Year after year, our rescue efforts have a transformative impact on the lives of homeless animals and the people who love them. On a special mission this spring – one of several conducted through our ongoing partnership with National Mill Dog Rescue – we saved the lives of 50 dogs and puppies, including a beautiful 7-year-old Golden Retriever named Darla, whose trauma encapsulates both the cruelty of commercial breeding facilities and the power of nurturing to provide hope.
Darla’s rescue transport consisted of dogs of varying ages and sizes – including Yorkshire Terriers, Dachshunds, Shih Tzus and many others – that were all saved from commercial breeding facilities in the Midwest. Dogs in such places are often confined to small cages, denied proper medical care, receive minimal quantity and quality of food, and are forced to produce litter after litter of puppies. Life in a commercial breeding facility is a cruel existence, and most animals require time and medical care to heal physically and emotionally.
Our rescue team began nurturing the precious canine survivors on the Mobile Rescue Unit as they made the drive back to our Port Washington, NY campus. The process of building trust with human caregivers takes patience, and for older dogs like Darla, it is even more challenging. Having spent her life in a cage, Darla’s interaction with humans has been limited, so when she first joined our Rescue Team she was understandably apprehensive. But to see her with the other dogs was truly magical. It gave us a sign that inside this sweet girl was a playful pup yearning to be loved.
When our Mobile Unit finally arrived at North Shore Animal League America each dog received a thorough examination by our veterinary team and assessment by our Pet Behavior staff. The rescues were also groomed and given time to decompress and acclimate to a new setting where they received affection, attention, and any medical procedures they needed – including spay and neuter. It was just a matter of time before these new mutt-i-grees would find loving, responsible homes.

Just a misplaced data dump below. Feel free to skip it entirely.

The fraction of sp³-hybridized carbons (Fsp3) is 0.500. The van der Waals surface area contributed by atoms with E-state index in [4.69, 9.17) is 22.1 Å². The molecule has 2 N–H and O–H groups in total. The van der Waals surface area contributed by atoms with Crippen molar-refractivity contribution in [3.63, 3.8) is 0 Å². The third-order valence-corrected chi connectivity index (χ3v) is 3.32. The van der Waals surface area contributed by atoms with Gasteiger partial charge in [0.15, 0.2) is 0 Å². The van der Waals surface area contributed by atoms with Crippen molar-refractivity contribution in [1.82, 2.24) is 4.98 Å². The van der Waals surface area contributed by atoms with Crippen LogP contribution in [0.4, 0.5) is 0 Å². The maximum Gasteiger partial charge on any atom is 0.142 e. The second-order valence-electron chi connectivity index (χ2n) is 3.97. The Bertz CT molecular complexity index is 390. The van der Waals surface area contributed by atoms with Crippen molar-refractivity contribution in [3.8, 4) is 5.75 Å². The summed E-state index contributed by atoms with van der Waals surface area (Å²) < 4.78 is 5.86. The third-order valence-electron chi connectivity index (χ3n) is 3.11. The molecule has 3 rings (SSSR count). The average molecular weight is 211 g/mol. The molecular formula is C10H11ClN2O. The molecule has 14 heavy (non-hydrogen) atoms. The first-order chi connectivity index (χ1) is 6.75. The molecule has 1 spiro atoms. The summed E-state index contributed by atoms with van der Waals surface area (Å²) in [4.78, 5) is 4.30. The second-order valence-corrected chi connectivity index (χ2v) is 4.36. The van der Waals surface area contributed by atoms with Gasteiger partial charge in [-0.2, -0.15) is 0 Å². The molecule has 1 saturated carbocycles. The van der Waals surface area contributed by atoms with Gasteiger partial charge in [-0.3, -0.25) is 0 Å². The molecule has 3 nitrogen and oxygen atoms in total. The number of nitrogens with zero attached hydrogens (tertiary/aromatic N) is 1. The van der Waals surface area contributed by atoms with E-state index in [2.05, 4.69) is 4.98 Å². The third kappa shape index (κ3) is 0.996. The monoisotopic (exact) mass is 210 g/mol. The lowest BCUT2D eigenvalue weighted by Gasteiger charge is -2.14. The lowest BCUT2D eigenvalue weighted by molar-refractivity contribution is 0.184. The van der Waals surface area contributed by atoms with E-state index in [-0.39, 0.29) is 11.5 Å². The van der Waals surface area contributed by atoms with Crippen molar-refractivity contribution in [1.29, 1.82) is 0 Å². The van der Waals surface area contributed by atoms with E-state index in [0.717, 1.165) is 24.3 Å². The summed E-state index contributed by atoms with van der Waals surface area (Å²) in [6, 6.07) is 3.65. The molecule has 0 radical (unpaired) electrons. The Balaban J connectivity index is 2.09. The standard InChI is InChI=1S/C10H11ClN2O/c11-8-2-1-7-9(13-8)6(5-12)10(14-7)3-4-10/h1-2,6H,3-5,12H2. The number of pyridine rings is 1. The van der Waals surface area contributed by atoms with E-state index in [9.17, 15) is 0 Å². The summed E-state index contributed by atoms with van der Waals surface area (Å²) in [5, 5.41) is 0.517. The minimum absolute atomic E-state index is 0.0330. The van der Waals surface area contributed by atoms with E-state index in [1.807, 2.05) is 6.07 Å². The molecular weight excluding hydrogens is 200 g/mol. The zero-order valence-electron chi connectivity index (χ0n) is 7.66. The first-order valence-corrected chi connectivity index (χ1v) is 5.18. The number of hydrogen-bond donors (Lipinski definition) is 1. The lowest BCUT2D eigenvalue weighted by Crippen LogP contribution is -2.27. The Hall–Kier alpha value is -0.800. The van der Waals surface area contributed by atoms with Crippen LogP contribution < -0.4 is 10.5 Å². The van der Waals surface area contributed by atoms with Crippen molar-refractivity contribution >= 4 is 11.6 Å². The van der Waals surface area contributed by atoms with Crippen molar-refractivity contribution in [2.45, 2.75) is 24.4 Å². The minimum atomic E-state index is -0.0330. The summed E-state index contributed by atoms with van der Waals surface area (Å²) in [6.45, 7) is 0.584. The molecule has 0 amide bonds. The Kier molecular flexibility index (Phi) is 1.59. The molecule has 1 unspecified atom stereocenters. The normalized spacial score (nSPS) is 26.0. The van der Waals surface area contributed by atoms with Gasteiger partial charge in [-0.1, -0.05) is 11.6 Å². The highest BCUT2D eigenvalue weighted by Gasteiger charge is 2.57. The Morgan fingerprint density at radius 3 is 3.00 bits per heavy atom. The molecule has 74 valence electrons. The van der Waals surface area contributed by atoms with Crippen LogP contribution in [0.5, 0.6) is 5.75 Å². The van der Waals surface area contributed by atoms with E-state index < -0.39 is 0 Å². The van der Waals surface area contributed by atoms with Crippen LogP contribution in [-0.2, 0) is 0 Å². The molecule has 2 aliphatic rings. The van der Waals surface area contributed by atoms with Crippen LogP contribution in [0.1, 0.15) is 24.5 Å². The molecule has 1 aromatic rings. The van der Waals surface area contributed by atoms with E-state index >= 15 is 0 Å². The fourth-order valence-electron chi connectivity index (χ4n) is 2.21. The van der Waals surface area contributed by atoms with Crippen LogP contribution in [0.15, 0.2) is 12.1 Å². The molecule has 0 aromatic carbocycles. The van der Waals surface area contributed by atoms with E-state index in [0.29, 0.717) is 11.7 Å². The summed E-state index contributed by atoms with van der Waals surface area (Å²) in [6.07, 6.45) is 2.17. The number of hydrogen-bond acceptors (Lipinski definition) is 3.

Darla, however, still had a long road ahead. While her body showed the wear and tear of countless pregnancies, births and nursing, her emotional scars are more abundant. Darla’s soulful eyes captured the heart of Animal League America employee Carol Marchesano, who volunteered to foster Darla. The first few weeks were especially difficult. Darla had never even walked on a leash. If anyone looked her in the eye or tried to touch her, she would cower in fear. Everything was new and terrifying including steps, doorways, and the wind or rustling of leaves. “I’m constantly taken aback by Darla’s fear of everyday sights and sounds,” Carol said. “It makes me so sad to think about what she must have been through.”
In time, Darla experienced many “firsts” as she learned to trust. Shown above, Darla’s first treat from Carol’s hand, and her first spa day. Below, Darla’s first time on the couch.
Carol continued working with Darla, building more trust along the way. It was a slow process, but soon Darla began to accept Carol’s gentle touch and together they are making slow and steady progress. In time, Darla even began to open up to more humans and allowed the occasional back scratch for a tasty treat. In early October, Carol made Darla an official member of her family, and noted, “It’s one day at a time. Darla needs me, and it is so fulfilling to be able to give her a loving and secure life.”